Tuesday, February 23, 2010
Parish Kohanim: Light And Form
Parish Kohanim continues his lifelong fascination with the indefinable beauty of imagery
Kohanim’s great degree of success has afforded him the opportunities to devote his time to these personal pursuits and so, between other projects, he has been working on a special endeavor that has consumed much of his personal attention for more than three years now—Luminosa, a portfolio of fine-art portraiture centered on a variety of past and present Cirque du Soleil performers. Through it, Kohanim has been detailing the human limits of strength and endurance, perseverance personified by form, shape and light. He has been using his camera to create living sculptures of flesh and bone.
“These performers are outstanding above and beyond any other gymnast and performer that you can imagine,” Kohanim gushes, “and these guys are even beyond that. They’re pushing their limits as far as it can go. They’re doing some impossible things. It’s really a pleasure to spend the time with them and watch not only their passion, but also their commitment to their craft. I’ve enjoyed it. I’ve learned a lot from them, and it’s been a great journey, and I can’t wait until this book is ready to be published.”
Kohanim has always loved working with performers—ballerinas, dancers, actors and the like. It fascinates him that a select few are able to achieve a level of accomplishment so far and above the natural talents of most people. As a photographer, his own particular challenge lies in capturing such dynamic subjects and presenting them in a still image without losing their feeling of potency. Kohanim has chosen to go tack-sharp with this project in order to capture the performers poised at the absolute pinnacle of each meticulous movement.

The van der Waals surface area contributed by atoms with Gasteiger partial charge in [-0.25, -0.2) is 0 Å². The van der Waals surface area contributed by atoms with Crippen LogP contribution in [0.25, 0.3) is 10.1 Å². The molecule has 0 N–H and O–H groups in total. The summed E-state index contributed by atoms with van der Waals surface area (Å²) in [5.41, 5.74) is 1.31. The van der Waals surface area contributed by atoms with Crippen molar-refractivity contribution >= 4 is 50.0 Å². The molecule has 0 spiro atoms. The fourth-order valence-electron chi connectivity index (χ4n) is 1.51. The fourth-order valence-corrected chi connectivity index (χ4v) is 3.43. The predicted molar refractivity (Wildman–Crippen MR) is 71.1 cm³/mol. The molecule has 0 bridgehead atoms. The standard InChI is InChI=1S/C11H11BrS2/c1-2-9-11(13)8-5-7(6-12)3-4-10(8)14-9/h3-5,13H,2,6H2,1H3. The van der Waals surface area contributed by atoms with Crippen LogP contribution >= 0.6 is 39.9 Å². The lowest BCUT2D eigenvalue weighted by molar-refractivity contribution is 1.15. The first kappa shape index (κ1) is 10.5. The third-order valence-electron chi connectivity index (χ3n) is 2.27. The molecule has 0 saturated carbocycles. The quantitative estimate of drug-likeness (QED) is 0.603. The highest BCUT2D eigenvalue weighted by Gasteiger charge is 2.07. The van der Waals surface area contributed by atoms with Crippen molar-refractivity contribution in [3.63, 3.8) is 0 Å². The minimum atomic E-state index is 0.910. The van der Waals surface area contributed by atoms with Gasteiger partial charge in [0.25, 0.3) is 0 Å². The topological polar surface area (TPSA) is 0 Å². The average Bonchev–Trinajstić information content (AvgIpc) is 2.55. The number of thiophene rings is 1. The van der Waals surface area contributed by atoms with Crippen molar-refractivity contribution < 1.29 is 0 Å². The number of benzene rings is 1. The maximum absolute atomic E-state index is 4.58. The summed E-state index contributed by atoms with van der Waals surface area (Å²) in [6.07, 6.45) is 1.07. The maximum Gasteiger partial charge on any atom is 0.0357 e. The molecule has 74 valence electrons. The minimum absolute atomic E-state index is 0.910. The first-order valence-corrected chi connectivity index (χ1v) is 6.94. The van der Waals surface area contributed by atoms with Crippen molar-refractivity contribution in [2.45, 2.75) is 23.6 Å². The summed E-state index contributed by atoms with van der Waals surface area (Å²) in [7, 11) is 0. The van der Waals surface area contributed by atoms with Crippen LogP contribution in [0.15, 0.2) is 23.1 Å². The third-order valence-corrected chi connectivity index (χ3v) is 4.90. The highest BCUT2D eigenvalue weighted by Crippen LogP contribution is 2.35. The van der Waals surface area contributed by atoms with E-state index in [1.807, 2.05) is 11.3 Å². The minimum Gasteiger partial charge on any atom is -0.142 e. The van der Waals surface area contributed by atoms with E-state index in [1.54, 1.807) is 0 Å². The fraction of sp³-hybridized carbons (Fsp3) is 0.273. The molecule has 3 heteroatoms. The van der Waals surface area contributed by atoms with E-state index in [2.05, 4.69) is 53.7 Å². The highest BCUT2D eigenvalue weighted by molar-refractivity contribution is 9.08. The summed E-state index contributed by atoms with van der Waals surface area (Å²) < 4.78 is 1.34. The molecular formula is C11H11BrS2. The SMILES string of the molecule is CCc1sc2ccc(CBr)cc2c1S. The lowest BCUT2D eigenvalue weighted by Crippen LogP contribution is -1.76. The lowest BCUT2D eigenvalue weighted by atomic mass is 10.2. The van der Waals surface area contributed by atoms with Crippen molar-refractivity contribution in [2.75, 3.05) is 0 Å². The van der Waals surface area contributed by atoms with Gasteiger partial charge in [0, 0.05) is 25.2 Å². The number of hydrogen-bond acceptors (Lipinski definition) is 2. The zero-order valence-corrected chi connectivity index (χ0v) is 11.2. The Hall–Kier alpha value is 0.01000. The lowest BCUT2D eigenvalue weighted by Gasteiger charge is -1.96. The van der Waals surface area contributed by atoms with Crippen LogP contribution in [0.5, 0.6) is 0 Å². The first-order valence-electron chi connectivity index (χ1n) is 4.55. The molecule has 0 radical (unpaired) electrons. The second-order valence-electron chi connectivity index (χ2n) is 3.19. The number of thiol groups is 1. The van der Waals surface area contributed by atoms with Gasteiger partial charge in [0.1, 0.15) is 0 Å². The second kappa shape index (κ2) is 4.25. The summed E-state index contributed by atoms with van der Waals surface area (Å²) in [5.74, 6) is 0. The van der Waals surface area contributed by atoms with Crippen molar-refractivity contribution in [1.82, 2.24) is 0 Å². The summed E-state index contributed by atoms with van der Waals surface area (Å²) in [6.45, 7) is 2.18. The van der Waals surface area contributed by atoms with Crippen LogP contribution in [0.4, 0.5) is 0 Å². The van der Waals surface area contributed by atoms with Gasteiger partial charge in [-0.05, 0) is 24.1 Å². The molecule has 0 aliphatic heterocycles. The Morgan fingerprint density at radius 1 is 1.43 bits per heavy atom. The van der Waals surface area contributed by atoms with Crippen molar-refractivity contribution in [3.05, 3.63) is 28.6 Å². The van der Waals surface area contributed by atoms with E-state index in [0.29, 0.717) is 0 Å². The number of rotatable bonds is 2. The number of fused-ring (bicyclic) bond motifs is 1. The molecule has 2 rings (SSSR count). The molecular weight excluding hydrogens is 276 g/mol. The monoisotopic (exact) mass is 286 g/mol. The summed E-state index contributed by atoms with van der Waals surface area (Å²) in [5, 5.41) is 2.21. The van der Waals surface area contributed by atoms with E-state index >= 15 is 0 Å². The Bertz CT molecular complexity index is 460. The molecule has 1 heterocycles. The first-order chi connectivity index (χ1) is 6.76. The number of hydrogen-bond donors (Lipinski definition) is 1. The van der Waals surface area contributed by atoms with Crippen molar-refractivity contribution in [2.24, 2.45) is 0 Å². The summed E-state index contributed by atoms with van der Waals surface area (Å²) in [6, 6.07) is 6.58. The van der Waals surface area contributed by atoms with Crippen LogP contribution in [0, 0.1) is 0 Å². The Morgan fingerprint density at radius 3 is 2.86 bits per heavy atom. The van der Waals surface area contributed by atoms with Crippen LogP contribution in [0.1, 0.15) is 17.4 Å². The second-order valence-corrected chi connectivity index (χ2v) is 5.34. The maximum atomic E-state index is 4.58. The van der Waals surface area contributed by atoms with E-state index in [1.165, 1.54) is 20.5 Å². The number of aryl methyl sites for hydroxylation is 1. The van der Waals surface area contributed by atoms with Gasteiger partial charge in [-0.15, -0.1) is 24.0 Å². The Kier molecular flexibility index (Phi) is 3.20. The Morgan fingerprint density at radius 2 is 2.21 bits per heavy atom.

A Frozen Moment
One of the greatest challenges for Kohanim is to be synchronized with the performers. He’s using high-powered strobes to stop movement, freezing the action at 1⁄7500 of a second in many cases. For such unusual, almost impossible positions, anything lower would result in blur.
Says Kohanim, “That’s a pretty small duration, 1⁄7500 of a second. So I need to be in perfect sync with them because it happens so quickly, that if you blink your eye, then they’re already falling down on the mat.”
The photographer decided early on that they would prefer to work without the guidance of an outside party, so though the project isn’t affiliated with Cirque, it’s a group that’s known for its keen artistic sensibilities, and Kohanim has entertained the notion of approaching them for sponsorship after the project has been finished. In the meantime, the images he has produced are a pure and unadulterated form of collaboration between him and the performers. Ultimately, the collection will be edited together and presented to the public as a high-end coffee-table book with both a limited and standard edition.
“They do the most difficult things well,” Kohanim muses, “and easy for them is impossible for most, even the most skilled gymnast. In fact, there was one pose that one performer was trying with his partner, and he said, ‘No, this is too easy; let’s make it a little more complex and more interesting.’ They want to make it more special and bring it to the next level, and each and every time it’s something completely different. It’s never repeating the same scenario. It’s always a new fresh concept.”
Page 2 of 3